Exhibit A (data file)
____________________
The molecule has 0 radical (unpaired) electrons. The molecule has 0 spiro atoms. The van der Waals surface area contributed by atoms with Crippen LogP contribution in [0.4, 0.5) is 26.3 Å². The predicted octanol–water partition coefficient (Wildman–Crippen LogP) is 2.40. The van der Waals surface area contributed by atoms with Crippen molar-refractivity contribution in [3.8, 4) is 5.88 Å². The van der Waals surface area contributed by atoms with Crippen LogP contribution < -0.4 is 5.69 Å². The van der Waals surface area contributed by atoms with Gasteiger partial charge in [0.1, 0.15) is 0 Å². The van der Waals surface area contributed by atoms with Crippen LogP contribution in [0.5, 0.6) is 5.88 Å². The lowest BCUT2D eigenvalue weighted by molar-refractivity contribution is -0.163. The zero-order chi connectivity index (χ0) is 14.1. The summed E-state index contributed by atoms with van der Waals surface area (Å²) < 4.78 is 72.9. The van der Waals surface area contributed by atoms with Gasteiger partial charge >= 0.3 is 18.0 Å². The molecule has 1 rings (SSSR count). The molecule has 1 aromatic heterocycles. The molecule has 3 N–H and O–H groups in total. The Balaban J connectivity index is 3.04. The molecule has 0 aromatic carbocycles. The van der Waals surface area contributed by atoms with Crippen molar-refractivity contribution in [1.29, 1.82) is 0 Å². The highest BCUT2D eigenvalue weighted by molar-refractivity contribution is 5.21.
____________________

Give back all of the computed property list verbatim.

The molecule has 0 radical (unpaired) electrons. The molecule has 0 spiro atoms. The van der Waals surface area contributed by atoms with Crippen LogP contribution in [0.4, 0.5) is 26.3 Å². The predicted octanol–water partition coefficient (Wildman–Crippen LogP) is 2.40. The van der Waals surface area contributed by atoms with Crippen molar-refractivity contribution in [3.8, 4) is 5.88 Å². The van der Waals surface area contributed by atoms with Crippen LogP contribution < -0.4 is 5.69 Å². The van der Waals surface area contributed by atoms with Gasteiger partial charge in [0.1, 0.15) is 0 Å². The van der Waals surface area contributed by atoms with Crippen LogP contribution in [0.5, 0.6) is 5.88 Å². The lowest BCUT2D eigenvalue weighted by molar-refractivity contribution is -0.163. The zero-order chi connectivity index (χ0) is 14.1. The summed E-state index contributed by atoms with van der Waals surface area (Å²) < 4.78 is 72.9. The van der Waals surface area contributed by atoms with Gasteiger partial charge >= 0.3 is 18.0 Å². The molecule has 1 rings (SSSR count). The molecule has 1 aromatic heterocycles. The molecule has 3 N–H and O–H groups in total. The Balaban J connectivity index is 3.04. The molecule has 0 aromatic carbocycles. The van der Waals surface area contributed by atoms with Crippen molar-refractivity contribution in [1.29, 1.82) is 0 Å². The highest BCUT2D eigenvalue weighted by molar-refractivity contribution is 5.21.